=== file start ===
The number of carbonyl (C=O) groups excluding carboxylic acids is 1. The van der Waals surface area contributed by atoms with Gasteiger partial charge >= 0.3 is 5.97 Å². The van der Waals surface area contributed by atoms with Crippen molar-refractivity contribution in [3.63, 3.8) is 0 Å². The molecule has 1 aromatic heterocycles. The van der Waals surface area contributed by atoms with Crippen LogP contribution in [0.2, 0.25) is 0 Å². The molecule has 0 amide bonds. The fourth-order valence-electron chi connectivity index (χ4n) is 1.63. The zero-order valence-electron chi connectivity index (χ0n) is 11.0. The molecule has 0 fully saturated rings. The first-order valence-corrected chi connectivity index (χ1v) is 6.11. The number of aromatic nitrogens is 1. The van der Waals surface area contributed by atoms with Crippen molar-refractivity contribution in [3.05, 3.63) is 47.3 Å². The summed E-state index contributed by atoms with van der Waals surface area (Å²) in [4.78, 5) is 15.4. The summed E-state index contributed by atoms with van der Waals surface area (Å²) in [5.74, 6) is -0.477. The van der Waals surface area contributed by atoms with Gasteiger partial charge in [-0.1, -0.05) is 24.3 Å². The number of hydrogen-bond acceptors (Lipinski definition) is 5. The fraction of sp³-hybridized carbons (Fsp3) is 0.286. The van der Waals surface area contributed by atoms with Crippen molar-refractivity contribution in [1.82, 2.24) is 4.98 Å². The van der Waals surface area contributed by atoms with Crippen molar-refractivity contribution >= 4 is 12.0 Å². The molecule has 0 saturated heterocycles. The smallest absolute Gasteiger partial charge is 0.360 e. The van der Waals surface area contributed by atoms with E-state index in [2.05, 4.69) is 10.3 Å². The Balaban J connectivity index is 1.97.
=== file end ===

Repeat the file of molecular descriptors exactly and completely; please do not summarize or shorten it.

The number of carbonyl (C=O) groups excluding carboxylic acids is 1. The van der Waals surface area contributed by atoms with Gasteiger partial charge >= 0.3 is 5.97 Å². The van der Waals surface area contributed by atoms with Crippen molar-refractivity contribution in [3.63, 3.8) is 0 Å². The molecule has 1 aromatic heterocycles. The van der Waals surface area contributed by atoms with Crippen LogP contribution in [0.2, 0.25) is 0 Å². The molecule has 0 amide bonds. The fourth-order valence-electron chi connectivity index (χ4n) is 1.63. The zero-order valence-electron chi connectivity index (χ0n) is 11.0. The molecule has 0 fully saturated rings. The first-order valence-corrected chi connectivity index (χ1v) is 6.11. The number of aromatic nitrogens is 1. The van der Waals surface area contributed by atoms with Crippen molar-refractivity contribution in [3.05, 3.63) is 47.3 Å². The summed E-state index contributed by atoms with van der Waals surface area (Å²) in [4.78, 5) is 15.4. The summed E-state index contributed by atoms with van der Waals surface area (Å²) in [5.74, 6) is -0.477. The van der Waals surface area contributed by atoms with Gasteiger partial charge in [-0.1, -0.05) is 24.3 Å². The number of hydrogen-bond acceptors (Lipinski definition) is 5. The fraction of sp³-hybridized carbons (Fsp3) is 0.286. The van der Waals surface area contributed by atoms with Crippen molar-refractivity contribution in [1.82, 2.24) is 4.98 Å². The van der Waals surface area contributed by atoms with Crippen molar-refractivity contribution >= 4 is 12.0 Å². The molecule has 0 saturated heterocycles. The smallest absolute Gasteiger partial charge is 0.360 e. The van der Waals surface area contributed by atoms with E-state index in [2.05, 4.69) is 10.3 Å². The Balaban J connectivity index is 1.97.